Wednesday, April 6, 2016

Colorado Senate Rejects Civics Bill, Citizenship Test

Today, after three floor readings of SB-148 - The "Citizenship Test" graduation requirement - the Colorado Senate rejected the civics bill by a vote of 18-17. State senator Jack Tate joined seventeen other legislators who stood up for parents and educators who argued against the increase in standardized testing. After the bill had barely passed the Senate Education Committee 5-4, and passed the Senate floor the day before on a voice vote, enough Colorado legislators sensibly rejected an undesired and unnecessary bill which would have been the "highest stakes test in Colorado." While no one disputes the value of civics - which is currently a required class in Colorado - critics of the bill exposed many problems with the idea. On the most basic level, there is widespread opposition to any single test being a graduation requirement. That approach is far too narrow and diminishes the entire idea of a well-rounded education of mulitple subjects and thousands of hours of learning. Secondly, standardized tests of this sort can only measure memorization and regurgitation of arbitrary factual issues, the knowledge of which does not necessarily reflect a true understanding of citizenship or civics. And, that idea is another criticism - that a single test as a measurement makes faulty claims about true knowledge. Being able to memorize info for a test would not accurately reflect or guarantee a student's true knowledge of history, civics, or citizeship.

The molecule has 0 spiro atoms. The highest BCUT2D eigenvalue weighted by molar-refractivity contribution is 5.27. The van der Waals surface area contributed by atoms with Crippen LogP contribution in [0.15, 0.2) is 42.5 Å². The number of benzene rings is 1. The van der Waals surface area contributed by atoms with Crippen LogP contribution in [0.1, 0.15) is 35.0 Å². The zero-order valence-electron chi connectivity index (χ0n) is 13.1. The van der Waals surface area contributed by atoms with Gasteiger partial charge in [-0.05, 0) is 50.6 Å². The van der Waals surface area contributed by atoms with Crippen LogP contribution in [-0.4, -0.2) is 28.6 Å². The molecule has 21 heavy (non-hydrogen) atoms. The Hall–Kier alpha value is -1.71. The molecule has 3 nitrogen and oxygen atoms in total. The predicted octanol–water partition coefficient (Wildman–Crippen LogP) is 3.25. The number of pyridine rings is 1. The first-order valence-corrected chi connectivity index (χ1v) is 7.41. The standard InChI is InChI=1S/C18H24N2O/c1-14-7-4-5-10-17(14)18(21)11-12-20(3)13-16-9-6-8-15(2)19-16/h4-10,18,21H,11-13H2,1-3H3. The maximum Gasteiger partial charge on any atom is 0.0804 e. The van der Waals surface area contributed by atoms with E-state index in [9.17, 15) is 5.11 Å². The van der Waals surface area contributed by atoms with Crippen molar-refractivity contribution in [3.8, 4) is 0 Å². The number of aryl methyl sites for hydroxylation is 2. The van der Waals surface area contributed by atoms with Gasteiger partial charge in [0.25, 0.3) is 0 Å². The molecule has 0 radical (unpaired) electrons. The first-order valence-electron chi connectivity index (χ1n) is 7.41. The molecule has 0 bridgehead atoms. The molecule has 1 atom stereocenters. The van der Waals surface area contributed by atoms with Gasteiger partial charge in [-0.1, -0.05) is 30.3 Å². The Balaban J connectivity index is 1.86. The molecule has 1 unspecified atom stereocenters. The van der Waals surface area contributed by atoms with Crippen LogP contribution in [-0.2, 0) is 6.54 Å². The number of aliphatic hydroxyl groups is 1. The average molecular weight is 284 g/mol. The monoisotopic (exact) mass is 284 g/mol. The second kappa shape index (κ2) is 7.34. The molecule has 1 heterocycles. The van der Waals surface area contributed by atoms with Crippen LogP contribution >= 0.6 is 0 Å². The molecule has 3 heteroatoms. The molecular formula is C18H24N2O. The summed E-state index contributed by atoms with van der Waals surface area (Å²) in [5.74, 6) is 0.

Again, no one believes that Americans' knowledge of civics is solid. Teens and adults clearly have a lot to learn. But this test would not prove anything, and it would have done more harm than good. Perhaps we could just require that kids learn this rap:

Or maybe this one. These kids are learning their civics.

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